Livni to 'Post’: I will be the 'opposition leader of the Jewish world'

Tzipi Livni told ‘The Jerusalem Post’ she will hit hard where Netanyahu is weak – on Israel-Diaspora relations.

Tzipi Livni (photo credit: MARC ISRAEL SELLEM)
Tzipi Livni
(photo credit: MARC ISRAEL SELLEM)
New opposition leader Tzipi Livni took on a difficult post last week.
It is now her job to persuade Israelis that their relatively popular prime minister must go.
It will not be easy to convince them that a different prime minister could keep them more secure, at a time when sanctions are returning on Iran that could permanently prevent the Islamic Republic from becoming an existential threat to Israel. But Livni did make her case that Prime Minister Benjamin Netanyahu has failed to provide security on a tour of Sderot on Thursday amid the barrage of rocket fire.
She could also have a hard time selling the notion that an alternative to Netanyahu could do a better job with the economy, right after Standard & Poor’s raised Israel’s credit rating to a record high.
The former foreign minister will also face a challenge in making them think someone else in the Prime Minister’s Office could improve Israel’s foreign relations, after Netanyahu was welcomed warmly on six continents and built closer strategic ties with the presidents of the United States and Russia than any other leader in the world.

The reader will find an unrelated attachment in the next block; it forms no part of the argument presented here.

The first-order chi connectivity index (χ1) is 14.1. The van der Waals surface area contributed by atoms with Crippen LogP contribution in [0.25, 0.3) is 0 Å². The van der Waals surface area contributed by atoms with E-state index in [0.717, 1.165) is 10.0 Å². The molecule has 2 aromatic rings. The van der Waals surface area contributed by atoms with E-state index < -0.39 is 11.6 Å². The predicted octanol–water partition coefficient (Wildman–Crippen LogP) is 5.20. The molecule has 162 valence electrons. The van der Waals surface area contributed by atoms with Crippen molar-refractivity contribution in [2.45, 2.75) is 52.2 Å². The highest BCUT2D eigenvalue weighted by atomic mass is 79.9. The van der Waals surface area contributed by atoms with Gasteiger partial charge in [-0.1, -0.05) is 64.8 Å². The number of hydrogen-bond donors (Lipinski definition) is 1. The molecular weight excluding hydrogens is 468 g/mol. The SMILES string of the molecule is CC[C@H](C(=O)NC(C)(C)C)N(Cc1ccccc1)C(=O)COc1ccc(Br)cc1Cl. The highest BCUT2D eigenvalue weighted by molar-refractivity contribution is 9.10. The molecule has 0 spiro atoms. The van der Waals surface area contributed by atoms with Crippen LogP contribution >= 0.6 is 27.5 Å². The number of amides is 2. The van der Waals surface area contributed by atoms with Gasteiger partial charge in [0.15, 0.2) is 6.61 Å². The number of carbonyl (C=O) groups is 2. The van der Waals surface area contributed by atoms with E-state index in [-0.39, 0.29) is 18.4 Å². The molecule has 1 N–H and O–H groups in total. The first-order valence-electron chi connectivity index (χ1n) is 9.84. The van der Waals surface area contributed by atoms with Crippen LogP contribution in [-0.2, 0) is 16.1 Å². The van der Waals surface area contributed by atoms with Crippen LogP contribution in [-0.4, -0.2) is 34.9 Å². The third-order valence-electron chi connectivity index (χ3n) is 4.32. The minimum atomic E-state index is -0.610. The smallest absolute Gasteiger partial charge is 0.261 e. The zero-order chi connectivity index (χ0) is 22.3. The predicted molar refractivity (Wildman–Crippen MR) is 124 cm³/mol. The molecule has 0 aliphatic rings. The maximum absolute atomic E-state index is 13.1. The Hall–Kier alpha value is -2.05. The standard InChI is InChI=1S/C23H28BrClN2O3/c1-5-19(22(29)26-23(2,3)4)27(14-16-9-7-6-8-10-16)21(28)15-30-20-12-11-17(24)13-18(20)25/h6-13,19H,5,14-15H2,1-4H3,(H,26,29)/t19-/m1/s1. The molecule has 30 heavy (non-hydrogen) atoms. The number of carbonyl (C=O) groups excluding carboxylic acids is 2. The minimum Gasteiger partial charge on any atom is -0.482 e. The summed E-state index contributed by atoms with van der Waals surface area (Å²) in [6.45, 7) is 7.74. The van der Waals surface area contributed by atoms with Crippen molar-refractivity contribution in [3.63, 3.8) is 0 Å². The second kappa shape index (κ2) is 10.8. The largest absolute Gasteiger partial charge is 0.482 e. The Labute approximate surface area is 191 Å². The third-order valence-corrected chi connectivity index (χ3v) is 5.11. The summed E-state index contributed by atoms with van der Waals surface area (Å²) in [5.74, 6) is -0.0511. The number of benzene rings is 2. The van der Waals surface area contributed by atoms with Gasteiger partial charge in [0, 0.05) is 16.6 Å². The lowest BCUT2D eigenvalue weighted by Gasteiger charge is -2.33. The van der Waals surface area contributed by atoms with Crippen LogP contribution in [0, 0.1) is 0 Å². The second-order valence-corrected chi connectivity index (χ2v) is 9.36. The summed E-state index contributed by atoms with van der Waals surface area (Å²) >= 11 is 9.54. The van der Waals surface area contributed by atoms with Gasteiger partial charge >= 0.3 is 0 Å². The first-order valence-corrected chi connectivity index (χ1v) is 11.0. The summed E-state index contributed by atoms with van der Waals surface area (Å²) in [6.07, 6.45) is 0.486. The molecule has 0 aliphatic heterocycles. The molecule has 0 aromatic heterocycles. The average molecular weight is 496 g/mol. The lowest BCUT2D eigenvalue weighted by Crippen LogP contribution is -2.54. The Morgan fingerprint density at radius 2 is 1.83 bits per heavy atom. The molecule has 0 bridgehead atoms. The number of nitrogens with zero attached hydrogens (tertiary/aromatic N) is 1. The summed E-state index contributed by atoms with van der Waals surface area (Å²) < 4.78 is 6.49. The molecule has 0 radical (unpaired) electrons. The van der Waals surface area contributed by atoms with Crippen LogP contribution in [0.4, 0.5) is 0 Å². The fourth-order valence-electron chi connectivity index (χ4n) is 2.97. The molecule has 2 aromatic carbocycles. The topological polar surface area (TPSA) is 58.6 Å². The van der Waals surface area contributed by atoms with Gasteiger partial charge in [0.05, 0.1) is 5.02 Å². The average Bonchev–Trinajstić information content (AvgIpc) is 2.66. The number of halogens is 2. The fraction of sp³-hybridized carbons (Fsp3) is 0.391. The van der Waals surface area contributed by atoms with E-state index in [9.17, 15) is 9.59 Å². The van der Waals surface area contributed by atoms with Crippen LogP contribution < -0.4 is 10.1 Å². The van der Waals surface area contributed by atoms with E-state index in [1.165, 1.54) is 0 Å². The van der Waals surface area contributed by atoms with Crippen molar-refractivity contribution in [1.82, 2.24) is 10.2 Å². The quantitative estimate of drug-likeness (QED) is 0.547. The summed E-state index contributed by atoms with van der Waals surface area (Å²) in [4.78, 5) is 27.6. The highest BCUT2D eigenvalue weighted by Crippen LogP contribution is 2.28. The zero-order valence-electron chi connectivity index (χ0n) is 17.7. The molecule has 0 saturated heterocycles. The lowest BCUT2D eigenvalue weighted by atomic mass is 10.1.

Livni, who has a reputation of being Mrs. Clean, can remind Israelis that Netanyahu is facing multiple criminal investigations and call him corrupt. But all polls seem to indicate that at least for now, Israelis don’t care and would vote for him again anyway, apparently even if he gets indicted for bribery.
That leaves only one card left for Livni that could be a winner: The deteriorating relationship between Israel and Diaspora Jews. And Livni intends to play that card.